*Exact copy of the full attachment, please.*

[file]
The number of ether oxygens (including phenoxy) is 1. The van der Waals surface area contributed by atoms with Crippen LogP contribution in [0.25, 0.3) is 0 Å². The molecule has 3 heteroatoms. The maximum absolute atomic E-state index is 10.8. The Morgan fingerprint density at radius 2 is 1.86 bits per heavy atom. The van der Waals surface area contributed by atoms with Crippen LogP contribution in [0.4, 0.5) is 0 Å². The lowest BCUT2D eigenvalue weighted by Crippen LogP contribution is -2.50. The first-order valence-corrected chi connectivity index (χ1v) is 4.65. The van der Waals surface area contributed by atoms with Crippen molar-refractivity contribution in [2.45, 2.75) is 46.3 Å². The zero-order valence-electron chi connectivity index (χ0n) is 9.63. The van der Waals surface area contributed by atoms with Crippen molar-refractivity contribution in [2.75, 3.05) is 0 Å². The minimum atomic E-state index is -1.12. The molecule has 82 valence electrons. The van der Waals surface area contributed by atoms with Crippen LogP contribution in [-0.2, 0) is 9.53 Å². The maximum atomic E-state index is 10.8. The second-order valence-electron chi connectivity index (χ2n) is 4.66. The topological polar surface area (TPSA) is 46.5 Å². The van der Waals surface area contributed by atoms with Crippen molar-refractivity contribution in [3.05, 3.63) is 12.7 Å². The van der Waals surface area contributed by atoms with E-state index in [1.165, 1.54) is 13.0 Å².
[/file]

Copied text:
The number of ether oxygens (including phenoxy) is 1. The van der Waals surface area contributed by atoms with Crippen LogP contribution in [0.25, 0.3) is 0 Å². The molecule has 3 heteroatoms. The maximum absolute atomic E-state index is 10.8. The Morgan fingerprint density at radius 2 is 1.86 bits per heavy atom. The van der Waals surface area contributed by atoms with Crippen LogP contribution in [0.4, 0.5) is 0 Å². The lowest BCUT2D eigenvalue weighted by Crippen LogP contribution is -2.50. The first-order valence-corrected chi connectivity index (χ1v) is 4.65. The van der Waals surface area contributed by atoms with Crippen molar-refractivity contribution in [2.45, 2.75) is 46.3 Å². The zero-order valence-electron chi connectivity index (χ0n) is 9.63. The van der Waals surface area contributed by atoms with Crippen molar-refractivity contribution in [2.75, 3.05) is 0 Å². The minimum atomic E-state index is -1.12. The molecule has 82 valence electrons. The van der Waals surface area contributed by atoms with Crippen LogP contribution in [-0.2, 0) is 9.53 Å². The maximum atomic E-state index is 10.8. The second-order valence-electron chi connectivity index (χ2n) is 4.66. The topological polar surface area (TPSA) is 46.5 Å². The van der Waals surface area contributed by atoms with Crippen molar-refractivity contribution in [3.05, 3.63) is 12.7 Å². The van der Waals surface area contributed by atoms with E-state index in [1.165, 1.54) is 13.0 Å².